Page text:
Wen vows to speed up fiscal, financial reforms
Updated: 2012-02-16 10:45
By Wei Tian (China Daily)
BEIJING - Premier Wen Jiabao vowed on Wednesday to speed up the pace of fiscal and financial reform this year to guarantee steady growth amid global and domestic uncertainties.
The government will improve the fiscal payments transfer system and ensure funding mechanisms at the county level, Wen said.
He said the government would also pursue an expansion of valued-added tax reform, as well as the comprehensive reform of the resource tax system.
Wen made his comments at a meeting of the State Council, or China's cabinet.
He called for stronger risk management in State-owned financial institutions and the development of small financial institutions to support small and medium-sized enterprises and agriculture.
He also called for "reasonable guidance" for private financing to promote the sound development of a multi-level capital market.
Fiscal reform has moved back into the spotlight, as last year's tax revenue surged to a record high even as economic growth cooled.
According to the Ministry of Finance, total tax revenues rose 22.6 percent to 8.97 trillion yuan ($1.42 trillion) in 2011.
The full-year growth rate was flat with that of 2010. But the pace of growth declined from 32.4 percent in the first quarter to 6.8 percent in the final three months.
The ministry said the deceleration in growth as the year progressed was caused by slowing economic activity, as well as tax cuts, a softening in the vehicle and property sectors and losses in the oil refining industry.
China lowered businesses' tax burdens last year by cutting import tariffs on energy and raw materials and raising the thresholds on value-added taxes and turnover taxes.
Personal income tax revenue slid 5.5 percent year-on-year in the fourth quarter after the government raised the tax threshold in September.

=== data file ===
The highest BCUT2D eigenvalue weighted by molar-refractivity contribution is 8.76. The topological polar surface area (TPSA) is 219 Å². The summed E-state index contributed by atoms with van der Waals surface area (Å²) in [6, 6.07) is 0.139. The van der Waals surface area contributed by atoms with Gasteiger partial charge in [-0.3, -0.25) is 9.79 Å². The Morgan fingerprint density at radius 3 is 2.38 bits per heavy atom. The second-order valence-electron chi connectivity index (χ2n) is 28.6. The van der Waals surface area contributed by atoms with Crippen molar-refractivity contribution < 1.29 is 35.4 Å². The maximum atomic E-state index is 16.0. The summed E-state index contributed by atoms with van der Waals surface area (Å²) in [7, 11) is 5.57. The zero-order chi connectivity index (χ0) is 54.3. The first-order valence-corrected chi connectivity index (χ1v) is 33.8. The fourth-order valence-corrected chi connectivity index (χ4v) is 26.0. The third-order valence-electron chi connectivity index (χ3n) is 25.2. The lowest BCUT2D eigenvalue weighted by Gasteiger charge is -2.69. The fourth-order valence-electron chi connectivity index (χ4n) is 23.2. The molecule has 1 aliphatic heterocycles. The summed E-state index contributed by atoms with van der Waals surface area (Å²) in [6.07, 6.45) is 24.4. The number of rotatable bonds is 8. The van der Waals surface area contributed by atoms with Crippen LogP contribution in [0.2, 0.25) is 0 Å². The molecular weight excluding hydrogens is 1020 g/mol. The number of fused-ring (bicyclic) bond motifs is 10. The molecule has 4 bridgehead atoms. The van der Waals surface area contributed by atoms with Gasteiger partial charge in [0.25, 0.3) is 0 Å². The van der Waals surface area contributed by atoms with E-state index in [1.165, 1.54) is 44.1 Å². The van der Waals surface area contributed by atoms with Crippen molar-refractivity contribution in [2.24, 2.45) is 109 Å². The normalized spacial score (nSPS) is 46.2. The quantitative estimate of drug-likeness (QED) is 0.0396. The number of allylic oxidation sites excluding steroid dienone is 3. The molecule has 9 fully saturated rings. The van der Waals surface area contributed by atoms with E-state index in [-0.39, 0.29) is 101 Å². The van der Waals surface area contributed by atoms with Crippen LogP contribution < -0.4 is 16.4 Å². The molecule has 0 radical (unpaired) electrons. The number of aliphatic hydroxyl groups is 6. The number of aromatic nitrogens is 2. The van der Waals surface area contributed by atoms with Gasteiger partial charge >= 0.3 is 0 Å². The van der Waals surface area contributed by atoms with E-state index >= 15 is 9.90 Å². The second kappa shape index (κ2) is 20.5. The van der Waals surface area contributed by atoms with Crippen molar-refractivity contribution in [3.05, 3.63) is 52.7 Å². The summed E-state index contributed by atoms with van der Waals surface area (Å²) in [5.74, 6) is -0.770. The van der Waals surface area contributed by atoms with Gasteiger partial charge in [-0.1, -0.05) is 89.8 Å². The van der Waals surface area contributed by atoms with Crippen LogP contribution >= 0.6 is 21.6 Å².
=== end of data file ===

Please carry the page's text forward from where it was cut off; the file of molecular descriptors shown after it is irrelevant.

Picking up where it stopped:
But full-year revenue from personal income taxes still expanded by 25.2 percent.
The impact of the personal income-tax cut was apparently offset by higher wages, said Li Wenhai, an expert on fiscal policy at Renmin University of China.
Li noted that on average, wages went up 13 percent last year to compensate for inflation.
Li said that revenue growth from the corporate income tax and sales tax was likely to "significantly decrease" this year, because tax cuts focused on those areas.
Corporate income tax revenue surged 30.5 percent year-on-year in 2011 to reach 1.68 trillion yuan, accounting for 18.7 percent of total tax revenues.
Resource tax income was up 43.4 percent to 59.9 billion yuan, a growth rate that was 19.9 percentage points higher than in 2010, as the nation carried out reforms in this area of taxation.
"Tax revenue growth in 2012 is expected to be lower than last year because there are more structural tax cuts planned," said Ni Hongri, a researcher with the State Council's Development Research Center.
"But implementation of these tax cuts is likely to face resistance from local governments, which must deal with declining fiscal revenues and increasing expenditures," Ni said.